As stated, during the last five years, the areal extent has clocked in with the five lowest readings. While this is all happening, it has also been getting thinner. In fact, this report tells us we lost 2.2 feet of thickness over the past four years or we are losing thickness at the rate of over five inches per year. The ice itself is spreading itself out thinner to sustain areal coverage thanks to cooperating winds.
Critically, the supply of ice over two years old is now at a record low of 19 % of total. On the good news side, we have a somewhat larger carry over into next year, but that may actually be illusionary.
The combination of conditions experienced in 2007 will rip this pack up terribly because it will be picking up where 2007 left off with a foot less ice. We have recovered no net ice mass since then and the prospects for such recovery must be low. It will take several years of ice growth before this changes. We have had the opposite for possibly two decades and all evidence until now has been for continuation. It barely slowed down this year though I have some reason to anticipate a really good ice forming year this year.
Of course the overdue sunspot cycle might just kick in and cloud cover will thus reduce and a resultant warm arctic summer will tear up the ice.
Otherwise, I simply do not see any other reason to think that conditions are anything other than stable and we will continue to lose five inches of ice per year. This really means that collapse is imminent over the next three years and should become more visible this coming year unless we form an extra several inches of ice this winter.
As posted earlier, we will stress test the cosmic ray hypothesis this winter and maybe it will shape up convincingly. I am not nearly so convinced because such a signature as the related sunspot cycle is not convincingly showing up in the Antarctic record I just posted on. Thus I am definitely in a wait and see position there.
Arctic sea ice extent remains low; 2009 sees third-lowest mark
At the end of the Arctic summer, more ice cover remained this year than during the previous record-setting low years of 2007 and 2008. However, sea ice has not recovered to previous levels. September sea ice extent was the third lowest since the start of satellite records in 1979, and the past five years have seen the five lowest ice extents in the satellite record.
NSIDC Director and Senior Scientist Mark Serreze said, "It's nice to see a little recovery over the past couple years, but there's no reason to think that we're headed back to conditions seen back in the 1970s. We still expect to see ice-free summers sometime in the next few decades."
The average ice extent over the month of September, a reference comparison for climate studies, was 5.36 million square kilometers (2.07 million square miles). This was 1.06 million square kilometers (409,000 square miles) greater than the record low for the month in 2007, and 690,000 square kilometers (266,000 square miles) greater than the second-lowest extent in 2008. However, ice extent was still 1.68 million square kilometers (649,000 square miles) below the 1979 to 2000 September average. Arctic sea ice is now declining at a rate of 11.2 percent per decade, relative to the 1979 to 2000 average.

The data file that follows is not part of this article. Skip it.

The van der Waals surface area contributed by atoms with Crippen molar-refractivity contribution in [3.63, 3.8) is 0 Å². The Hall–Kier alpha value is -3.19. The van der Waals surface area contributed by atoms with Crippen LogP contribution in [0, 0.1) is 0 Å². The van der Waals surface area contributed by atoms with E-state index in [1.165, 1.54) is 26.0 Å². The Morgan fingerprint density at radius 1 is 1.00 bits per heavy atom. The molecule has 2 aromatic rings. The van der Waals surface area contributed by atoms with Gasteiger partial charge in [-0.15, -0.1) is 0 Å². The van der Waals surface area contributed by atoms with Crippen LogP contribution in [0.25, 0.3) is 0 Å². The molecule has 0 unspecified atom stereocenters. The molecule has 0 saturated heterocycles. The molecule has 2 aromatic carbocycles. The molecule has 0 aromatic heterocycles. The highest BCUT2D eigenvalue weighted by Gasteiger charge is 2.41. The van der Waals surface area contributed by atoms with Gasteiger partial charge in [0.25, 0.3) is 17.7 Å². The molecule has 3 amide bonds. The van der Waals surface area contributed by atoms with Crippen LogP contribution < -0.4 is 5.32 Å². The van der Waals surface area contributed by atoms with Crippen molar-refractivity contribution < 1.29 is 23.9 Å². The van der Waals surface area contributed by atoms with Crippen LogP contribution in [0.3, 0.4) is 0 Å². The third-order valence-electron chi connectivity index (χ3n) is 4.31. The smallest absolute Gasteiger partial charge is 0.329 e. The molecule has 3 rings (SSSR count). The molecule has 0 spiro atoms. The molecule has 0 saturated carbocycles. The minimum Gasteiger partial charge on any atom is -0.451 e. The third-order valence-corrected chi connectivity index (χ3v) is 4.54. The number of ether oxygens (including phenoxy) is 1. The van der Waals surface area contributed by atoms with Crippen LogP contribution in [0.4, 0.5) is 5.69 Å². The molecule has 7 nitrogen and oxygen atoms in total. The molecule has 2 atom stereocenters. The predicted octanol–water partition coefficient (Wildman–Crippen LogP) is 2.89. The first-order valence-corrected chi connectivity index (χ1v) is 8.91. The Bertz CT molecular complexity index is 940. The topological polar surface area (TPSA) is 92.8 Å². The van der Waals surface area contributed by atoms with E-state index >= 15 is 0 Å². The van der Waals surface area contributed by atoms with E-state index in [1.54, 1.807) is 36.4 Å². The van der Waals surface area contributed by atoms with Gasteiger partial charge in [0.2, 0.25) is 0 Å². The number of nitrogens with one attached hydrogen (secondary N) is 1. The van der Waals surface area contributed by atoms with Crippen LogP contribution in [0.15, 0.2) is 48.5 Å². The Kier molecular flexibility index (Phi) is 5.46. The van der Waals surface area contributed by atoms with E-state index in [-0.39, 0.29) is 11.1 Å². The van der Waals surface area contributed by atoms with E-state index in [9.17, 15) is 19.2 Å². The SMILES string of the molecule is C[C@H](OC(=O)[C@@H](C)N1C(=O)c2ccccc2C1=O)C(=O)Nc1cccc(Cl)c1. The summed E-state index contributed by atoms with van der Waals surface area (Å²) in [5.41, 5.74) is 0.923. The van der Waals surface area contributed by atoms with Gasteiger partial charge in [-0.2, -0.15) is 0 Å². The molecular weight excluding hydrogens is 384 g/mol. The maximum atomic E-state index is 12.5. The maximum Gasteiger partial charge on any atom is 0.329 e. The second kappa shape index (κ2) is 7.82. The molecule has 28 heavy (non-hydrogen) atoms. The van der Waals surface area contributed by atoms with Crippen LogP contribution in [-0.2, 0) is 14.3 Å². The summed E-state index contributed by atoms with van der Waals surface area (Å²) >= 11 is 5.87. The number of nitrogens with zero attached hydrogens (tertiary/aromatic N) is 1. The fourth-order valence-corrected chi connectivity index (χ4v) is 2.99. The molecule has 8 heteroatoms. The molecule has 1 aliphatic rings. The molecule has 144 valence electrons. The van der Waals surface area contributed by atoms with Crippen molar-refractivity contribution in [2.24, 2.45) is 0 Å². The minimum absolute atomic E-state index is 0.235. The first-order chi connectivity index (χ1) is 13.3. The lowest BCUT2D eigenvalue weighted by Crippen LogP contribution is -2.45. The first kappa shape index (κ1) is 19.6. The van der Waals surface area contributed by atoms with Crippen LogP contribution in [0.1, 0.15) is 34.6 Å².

Sea surface temperatures in the Arctic this season remained higher than normal, but slightly lower than the past two years, according to data from Mike Steele at the University of Washington in Seattle. The cooler conditions, which resulted largely from cloudy skies during late summer, slowed ice loss compared to the past two years. In addition, atmospheric patterns in August and September helped to spread out the ice pack, keeping extent higher.
The ice cover remained thin, leaving the ice cover vulnerable to melt in coming summers. Scientists use satellites to measure ice age, a proxy for ice thickness. This year, younger (less than one year old), thinner ice, which is more vulnerable to melt, accounted for 49 percent of the ice cover at the end of summer. Second-year ice made up 32 percent, compared to 21 percent in 2007 and 9 percent in 2008. Only 19 percent of the ice cover was over 2 years old, the least in the satellite record and far below the 1981–2000 average of 52 percent. Earlier this summer, NASA researcher Ron Kwok and colleagues from the University of Washington in Seattle published satellite data showing that ice thickness declined by 0.68 meters (2.2 feet) between 2004 and 2008.
NSIDC Scientist Walt Meier said, "We've preserved a fair amount of first-year ice and second-year ice after this summer compared to the past couple of years. If this ice remains in the Arctic through the winter, it will thicken, which gives some hope of stabilizing the ice cover over the next few years. However, the ice is still much younger and thinner than it was in the 1980s, leaving it vulnerable to melt during the summer."
Arctic sea ice follows an annual cycle of melting and refreezing, melting through the warm summer months and refreezing in the winter. Sea ice reflects sunlight, keeping the Arctic region cool and moderating global climate. While Arctic sea ice extent varies from year to year because of changeable atmospheric conditions, ice extent has shown a dramatic overall decline over the past thirty years. During this time, ice extent has declined at a rate of 11.2 percent per decade during September (relative to the 1979 to 2000 average), and about 3 percent per decade in the winter months.
NSIDC Lead Scientist Ted Scambos said, "A lot of people are going to look at that graph of ice extent and think that we've turned the corner on climate change. But the underlying conditions are still very worrisome."
To read the full press release and view figures, see